Learn a little about the history of the profession, and some of the famous projects created that are historical landmarks in America . Many people are unfamiliar with this profession, yet it has undoubtedly touched their lives on many occasions.
In this history ‘Lesson’, we would like to introduce to you the profession of landscape architecture, by briefly talking about how it came to be. With any historical account, there are many individuals and events that chronicle the past, and the study of the history of landscape architecture is no exception. And with that said, within the confines of this article, is a brief review that will focus on events that led to the origin of the profession as we know it today. You could look at this as your Intro 101 class. Don’t worry, there will not be a test at the end!
So we begin here in America. The time was the mid 1800’s. A new profession was lying just beneath the surface, waiting to be translated into the common language. The man who would bring it to full fruition was Frederick Law Olmsted, who is considered the founder of American landscape architecture, and through his numerous projects eventually became regarded as the most notable, and internationally known landscape architect. His projects fell into the full spectrum of project types ranging from regional plans (Bostonians no doubt are familiar with his “Emerald Necklace” parkland and parkway design), residential communities (designated in 1970 as a National Historic Landmark, Olmsted’s Village of Riverside, Illinois, near Chicago , is a world renown planned suburban community, one of this country’s first), to private estates and college campuses.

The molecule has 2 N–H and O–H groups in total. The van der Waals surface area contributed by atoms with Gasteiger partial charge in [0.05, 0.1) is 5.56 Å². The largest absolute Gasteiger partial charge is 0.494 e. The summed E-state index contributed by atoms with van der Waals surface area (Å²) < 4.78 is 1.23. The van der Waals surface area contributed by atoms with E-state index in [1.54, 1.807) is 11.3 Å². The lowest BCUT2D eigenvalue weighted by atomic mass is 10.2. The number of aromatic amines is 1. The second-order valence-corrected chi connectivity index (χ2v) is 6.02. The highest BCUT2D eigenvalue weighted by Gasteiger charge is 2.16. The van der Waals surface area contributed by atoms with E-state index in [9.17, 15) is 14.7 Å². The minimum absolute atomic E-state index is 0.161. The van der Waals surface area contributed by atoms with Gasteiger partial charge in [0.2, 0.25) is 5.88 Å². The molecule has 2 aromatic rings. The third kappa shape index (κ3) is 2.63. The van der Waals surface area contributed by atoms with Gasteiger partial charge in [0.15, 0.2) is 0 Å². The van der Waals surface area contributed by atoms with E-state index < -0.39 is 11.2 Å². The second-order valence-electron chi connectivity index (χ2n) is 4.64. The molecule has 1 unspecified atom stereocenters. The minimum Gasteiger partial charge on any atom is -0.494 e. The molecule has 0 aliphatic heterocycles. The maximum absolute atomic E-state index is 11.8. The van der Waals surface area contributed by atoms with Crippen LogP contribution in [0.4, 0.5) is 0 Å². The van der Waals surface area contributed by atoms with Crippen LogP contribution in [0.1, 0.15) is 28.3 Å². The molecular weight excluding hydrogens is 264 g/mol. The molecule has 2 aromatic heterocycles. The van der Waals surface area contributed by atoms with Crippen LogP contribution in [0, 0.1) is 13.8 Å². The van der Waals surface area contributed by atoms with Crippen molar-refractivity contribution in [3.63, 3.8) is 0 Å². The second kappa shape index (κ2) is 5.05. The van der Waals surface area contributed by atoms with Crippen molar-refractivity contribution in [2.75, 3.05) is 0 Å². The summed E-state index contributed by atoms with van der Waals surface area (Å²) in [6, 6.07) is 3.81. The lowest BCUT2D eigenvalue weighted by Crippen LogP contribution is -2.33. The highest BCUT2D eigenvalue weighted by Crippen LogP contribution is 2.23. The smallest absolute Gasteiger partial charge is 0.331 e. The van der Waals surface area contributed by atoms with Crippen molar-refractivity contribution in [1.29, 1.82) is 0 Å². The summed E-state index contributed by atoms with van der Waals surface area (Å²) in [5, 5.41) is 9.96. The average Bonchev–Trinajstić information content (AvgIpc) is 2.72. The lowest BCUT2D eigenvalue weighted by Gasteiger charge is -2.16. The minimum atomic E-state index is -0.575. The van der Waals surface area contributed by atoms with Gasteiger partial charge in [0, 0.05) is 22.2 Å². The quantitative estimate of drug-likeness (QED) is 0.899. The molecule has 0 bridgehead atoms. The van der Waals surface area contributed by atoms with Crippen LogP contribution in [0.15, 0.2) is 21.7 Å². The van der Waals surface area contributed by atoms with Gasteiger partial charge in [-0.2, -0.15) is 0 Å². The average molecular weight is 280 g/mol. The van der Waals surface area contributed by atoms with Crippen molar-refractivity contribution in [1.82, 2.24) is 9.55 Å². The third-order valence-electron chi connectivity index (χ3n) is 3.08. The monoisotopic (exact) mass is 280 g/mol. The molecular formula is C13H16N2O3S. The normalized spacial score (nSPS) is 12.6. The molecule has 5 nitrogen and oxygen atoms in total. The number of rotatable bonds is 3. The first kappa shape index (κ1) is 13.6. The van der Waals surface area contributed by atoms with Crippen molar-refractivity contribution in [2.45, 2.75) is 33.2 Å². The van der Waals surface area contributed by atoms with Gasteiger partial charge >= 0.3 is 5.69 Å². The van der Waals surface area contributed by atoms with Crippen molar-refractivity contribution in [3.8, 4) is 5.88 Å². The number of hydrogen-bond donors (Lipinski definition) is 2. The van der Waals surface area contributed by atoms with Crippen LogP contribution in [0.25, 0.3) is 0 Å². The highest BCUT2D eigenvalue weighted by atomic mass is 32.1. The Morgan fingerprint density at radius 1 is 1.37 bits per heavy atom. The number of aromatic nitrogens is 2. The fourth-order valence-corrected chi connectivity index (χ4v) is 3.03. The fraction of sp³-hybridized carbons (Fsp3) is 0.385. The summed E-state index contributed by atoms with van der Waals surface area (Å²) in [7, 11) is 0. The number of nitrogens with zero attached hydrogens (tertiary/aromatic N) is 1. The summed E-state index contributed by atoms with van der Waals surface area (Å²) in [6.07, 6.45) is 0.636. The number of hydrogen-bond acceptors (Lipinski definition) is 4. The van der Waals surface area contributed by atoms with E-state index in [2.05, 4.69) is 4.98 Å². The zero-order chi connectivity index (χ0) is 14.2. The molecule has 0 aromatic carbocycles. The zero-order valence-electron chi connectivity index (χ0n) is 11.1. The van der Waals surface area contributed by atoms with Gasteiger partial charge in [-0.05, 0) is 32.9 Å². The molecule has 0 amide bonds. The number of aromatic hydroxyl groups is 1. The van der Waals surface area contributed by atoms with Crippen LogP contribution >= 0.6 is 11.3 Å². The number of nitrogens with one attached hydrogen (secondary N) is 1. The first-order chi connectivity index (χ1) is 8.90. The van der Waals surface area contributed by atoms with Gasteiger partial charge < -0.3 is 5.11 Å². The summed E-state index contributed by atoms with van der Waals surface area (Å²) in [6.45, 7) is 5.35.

His first commission came as a result of a design competition that he and another designer had entered in the year of 1857 for a proposed park that would encompass an 843 acre parcel of land.
Their design won, and Olmsted oversaw the construction of the site for the next few years. The project actually took about 20 years to complete. Most everyone knows, or knows of, this site: it is called Central Park, in the heart of Manhattan, in New York City . He envisioned this project to be for people who lived within the city to have an escape where they could go to, and travel through, a rural-like environment that also functioned to serve their needs.
Olmsted wanted a proper description of what his role was in the Central Park project, and also for the new perspective (the inclusion of pavement, water, grading, structures) that this project gave to this design field. And thus he was inspired from that time forward to refer to his profession as landscape architecture. At that time in history, the word ‘landscape’ would have properly been defined as meaning ‘the lay of the land’. Thus, a simple definition of landscape architecture would have meant the design and construction of, in, and on the land while making use of, and preserving, as much of the natural environment as possible. The practice of landscape architecture also includes a process of design referred to as planning, which can best be described as envisioning the project site as a whole to allow for the design of the individual parts to work in continuity within the whole, i.e. a master plan. As a side note, the term landscape architecture had previously been used in the earlier 1800’s, but not in the same context as Olmsted had come to see it, during the Central Park project.
For some, this may be interesting and informative. Others may say ‘T.M.I.’ (too much information)! So to end on a lighter note, we should mention some of the college campuses (college campuses are fun!) and residential estates that were designed by the landscape architecture firm founded by Olmsted. Some of these campuses are Yale, Brown, and Stanford universities, and one of the more well-known estates is Biltmore in North Carolina . Also, Olmsted’s Central Park has become the stage for events he could not have imagined back in the mid 1800’s. It has been the location site for many movies including Enchanted, Elf, and When Harry Met Sally. Check out www.centralpark.com under ‘History’, then ‘Central Park in the Cinema’ for a complete list!